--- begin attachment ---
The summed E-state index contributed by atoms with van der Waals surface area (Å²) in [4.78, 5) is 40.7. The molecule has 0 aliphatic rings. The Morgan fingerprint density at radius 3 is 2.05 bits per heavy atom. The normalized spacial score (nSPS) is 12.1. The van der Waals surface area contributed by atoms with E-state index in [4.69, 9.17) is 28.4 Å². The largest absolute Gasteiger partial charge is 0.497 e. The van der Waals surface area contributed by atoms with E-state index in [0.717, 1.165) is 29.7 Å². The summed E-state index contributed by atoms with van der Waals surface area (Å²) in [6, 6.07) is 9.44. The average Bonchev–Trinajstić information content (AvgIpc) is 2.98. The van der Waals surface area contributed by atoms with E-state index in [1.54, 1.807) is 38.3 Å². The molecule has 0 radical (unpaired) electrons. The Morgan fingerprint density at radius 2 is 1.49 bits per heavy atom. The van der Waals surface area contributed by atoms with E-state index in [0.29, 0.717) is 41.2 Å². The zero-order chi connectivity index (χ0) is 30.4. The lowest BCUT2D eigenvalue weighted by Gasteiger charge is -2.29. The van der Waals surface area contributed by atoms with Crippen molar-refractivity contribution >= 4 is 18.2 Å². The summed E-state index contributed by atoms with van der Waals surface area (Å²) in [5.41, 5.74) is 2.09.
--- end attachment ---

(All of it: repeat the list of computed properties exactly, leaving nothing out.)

The summed E-state index contributed by atoms with van der Waals surface area (Å²) in [4.78, 5) is 40.7. The molecule has 0 aliphatic rings. The Morgan fingerprint density at radius 3 is 2.05 bits per heavy atom. The normalized spacial score (nSPS) is 12.1. The van der Waals surface area contributed by atoms with E-state index in [4.69, 9.17) is 28.4 Å². The largest absolute Gasteiger partial charge is 0.497 e. The van der Waals surface area contributed by atoms with E-state index in [0.717, 1.165) is 29.7 Å². The summed E-state index contributed by atoms with van der Waals surface area (Å²) in [6, 6.07) is 9.44. The average Bonchev–Trinajstić information content (AvgIpc) is 2.98. The van der Waals surface area contributed by atoms with E-state index in [1.54, 1.807) is 38.3 Å². The molecule has 0 radical (unpaired) electrons. The Morgan fingerprint density at radius 2 is 1.49 bits per heavy atom. The van der Waals surface area contributed by atoms with E-state index in [0.29, 0.717) is 41.2 Å². The zero-order chi connectivity index (χ0) is 30.4. The lowest BCUT2D eigenvalue weighted by Gasteiger charge is -2.29. The van der Waals surface area contributed by atoms with Crippen molar-refractivity contribution >= 4 is 18.2 Å². The summed E-state index contributed by atoms with van der Waals surface area (Å²) in [5.41, 5.74) is 2.09.